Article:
Additionally, stories about overcoming adversity tell us more about the character and leadership potential of a candidate than any psychological instrument ever will. As Warren Bennis and Rob Thomas have written, “The skills required to conquer adversity and emerge stronger and more committed than ever are the same ones that make for extraordinary leaders.” With this in mind, ask potential hires to describe their toughest life experiences, how they got through them, and what they’ve learned in the process. And for those candidates who don’t have a story to tell, well, it’s a mark against them in my book.

When you find someone with great potential, invest time in his or her development. I call these employees “developmental” or “high-potentials.” Spend time with them. Listen to them. They will need focus, but listen to them and encourage them to share their ideas, what they really think. The most disappointing thing to me is when you are hired and you have really creative ideas and the antibodies of the organization come after you. As a boss, you are in a position to block those antibodies and to nurture the creativity and initiative within your best employees.

This investment is not a nice-to-have; it’s a must have. If you don’t develop your key employees, your greatest talent will leave.

One of my main objectives was to promote great people. There was nothing more appealing to me than to advance others in the company and to contribute to their development. With this in mind, create a roadmap with each developmental employee, a step-by-step developmental program that you get your boss to review and approve. Look for opportunities for them to get a wide-variety of experiences that give them practice and exposure. For example, have them make a new product introduction presentation. Give them a project to lead. Have them represent you at an important overseas meeting. Get feedback comments from upper managers and add those comments to their file. Be their greatest advocate, even as you simultaneously push and challenge them.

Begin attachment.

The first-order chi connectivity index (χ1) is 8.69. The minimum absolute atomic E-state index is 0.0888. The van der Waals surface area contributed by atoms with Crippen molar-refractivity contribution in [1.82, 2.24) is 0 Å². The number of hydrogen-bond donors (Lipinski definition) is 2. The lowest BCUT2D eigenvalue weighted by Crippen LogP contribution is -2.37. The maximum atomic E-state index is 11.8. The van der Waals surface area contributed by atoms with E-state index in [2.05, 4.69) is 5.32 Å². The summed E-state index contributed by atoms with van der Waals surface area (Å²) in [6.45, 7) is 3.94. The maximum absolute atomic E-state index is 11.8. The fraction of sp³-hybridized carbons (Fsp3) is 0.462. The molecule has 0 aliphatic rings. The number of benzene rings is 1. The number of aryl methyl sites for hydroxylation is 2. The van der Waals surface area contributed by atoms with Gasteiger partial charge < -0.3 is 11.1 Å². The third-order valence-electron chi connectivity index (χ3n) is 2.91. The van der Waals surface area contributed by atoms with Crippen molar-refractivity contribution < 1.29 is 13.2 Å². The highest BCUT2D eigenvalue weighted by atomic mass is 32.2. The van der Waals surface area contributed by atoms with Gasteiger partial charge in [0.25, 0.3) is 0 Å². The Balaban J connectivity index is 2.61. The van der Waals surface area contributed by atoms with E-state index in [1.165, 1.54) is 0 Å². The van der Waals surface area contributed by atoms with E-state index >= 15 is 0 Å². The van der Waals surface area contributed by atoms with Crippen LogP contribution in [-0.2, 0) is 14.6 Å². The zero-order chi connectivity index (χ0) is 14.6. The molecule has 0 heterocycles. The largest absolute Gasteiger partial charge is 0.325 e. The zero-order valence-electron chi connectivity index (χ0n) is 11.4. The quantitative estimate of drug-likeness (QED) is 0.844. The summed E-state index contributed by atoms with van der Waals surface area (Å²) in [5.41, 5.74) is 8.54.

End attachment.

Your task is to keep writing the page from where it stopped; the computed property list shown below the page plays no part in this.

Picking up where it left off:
We need leaders, but when you go inside most organizations you find cultures that undermine innovative, creative, risk-taking behavior. Our words are not aligned with our actions. Instead of throwing our arms up in despair, we need to lead by example in our spheres of influence. Take ownership of the hiring process and, once you identify talented employees, take responsibility for developing them. Create for them the kind of situation that you wish you had when you were starting out.


Tweet a Book: Why should anyone work here?

I started 2016 off by reading (and tweeting) Goffee and Jones’ new book, Why should anyone work here? What it takes to create an authentic organization. The idea of “tweeting a book” is to read a book cover to cover and tweet quotes as you go. The process causes me to read with greater focus, and I invariably get more out of the book as a result. You should try it!

This blog post captures all the tweets in chronological order and serves as a summary of the book.